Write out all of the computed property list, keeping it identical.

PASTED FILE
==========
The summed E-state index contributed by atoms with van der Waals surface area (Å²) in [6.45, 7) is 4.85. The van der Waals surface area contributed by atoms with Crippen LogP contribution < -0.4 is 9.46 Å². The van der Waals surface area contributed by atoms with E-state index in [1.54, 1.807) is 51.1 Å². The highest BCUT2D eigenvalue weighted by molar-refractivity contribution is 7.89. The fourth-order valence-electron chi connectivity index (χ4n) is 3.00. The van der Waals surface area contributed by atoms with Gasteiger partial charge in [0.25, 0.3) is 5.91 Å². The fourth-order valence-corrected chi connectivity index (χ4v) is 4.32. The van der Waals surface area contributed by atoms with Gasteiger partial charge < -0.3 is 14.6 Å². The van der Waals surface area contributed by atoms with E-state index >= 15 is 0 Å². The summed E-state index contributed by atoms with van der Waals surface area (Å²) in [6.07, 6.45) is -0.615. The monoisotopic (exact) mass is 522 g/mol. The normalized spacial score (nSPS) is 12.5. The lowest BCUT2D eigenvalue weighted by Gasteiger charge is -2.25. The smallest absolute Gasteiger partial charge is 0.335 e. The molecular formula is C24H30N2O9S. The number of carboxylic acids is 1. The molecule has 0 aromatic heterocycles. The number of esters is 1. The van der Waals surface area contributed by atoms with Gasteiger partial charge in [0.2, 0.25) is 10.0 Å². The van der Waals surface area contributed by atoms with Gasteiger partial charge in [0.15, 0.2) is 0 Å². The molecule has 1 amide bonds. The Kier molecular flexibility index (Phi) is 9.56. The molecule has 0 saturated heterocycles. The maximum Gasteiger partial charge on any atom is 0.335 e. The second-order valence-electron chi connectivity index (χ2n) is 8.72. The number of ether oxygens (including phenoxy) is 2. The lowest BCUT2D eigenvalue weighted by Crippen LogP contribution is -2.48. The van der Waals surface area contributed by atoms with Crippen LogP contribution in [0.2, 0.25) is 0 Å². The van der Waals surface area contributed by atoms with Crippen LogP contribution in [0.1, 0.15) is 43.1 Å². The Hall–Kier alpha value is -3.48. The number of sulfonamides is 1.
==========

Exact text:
The summed E-state index contributed by atoms with van der Waals surface area (Å²) in [6.45, 7) is 4.85. The van der Waals surface area contributed by atoms with Crippen LogP contribution < -0.4 is 9.46 Å². The van der Waals surface area contributed by atoms with E-state index in [1.54, 1.807) is 51.1 Å². The highest BCUT2D eigenvalue weighted by molar-refractivity contribution is 7.89. The fourth-order valence-electron chi connectivity index (χ4n) is 3.00. The van der Waals surface area contributed by atoms with Gasteiger partial charge in [0.25, 0.3) is 5.91 Å². The fourth-order valence-corrected chi connectivity index (χ4v) is 4.32. The van der Waals surface area contributed by atoms with Gasteiger partial charge < -0.3 is 14.6 Å². The van der Waals surface area contributed by atoms with E-state index >= 15 is 0 Å². The summed E-state index contributed by atoms with van der Waals surface area (Å²) in [6.07, 6.45) is -0.615. The monoisotopic (exact) mass is 522 g/mol. The normalized spacial score (nSPS) is 12.5. The lowest BCUT2D eigenvalue weighted by Gasteiger charge is -2.25. The smallest absolute Gasteiger partial charge is 0.335 e. The molecular formula is C24H30N2O9S. The number of carboxylic acids is 1. The molecule has 0 aromatic heterocycles. The number of esters is 1. The van der Waals surface area contributed by atoms with Gasteiger partial charge in [0.2, 0.25) is 10.0 Å². The van der Waals surface area contributed by atoms with Gasteiger partial charge in [0.15, 0.2) is 0 Å². The molecule has 1 amide bonds. The Kier molecular flexibility index (Phi) is 9.56. The molecule has 0 saturated heterocycles. The maximum Gasteiger partial charge on any atom is 0.335 e. The second-order valence-electron chi connectivity index (χ2n) is 8.72. The number of ether oxygens (including phenoxy) is 2. The lowest BCUT2D eigenvalue weighted by Crippen LogP contribution is -2.48. The van der Waals surface area contributed by atoms with Crippen LogP contribution in [0.2, 0.25) is 0 Å². The van der Waals surface area contributed by atoms with Crippen LogP contribution in [0.1, 0.15) is 43.1 Å². The Hall–Kier alpha value is -3.48. The number of sulfonamides is 1.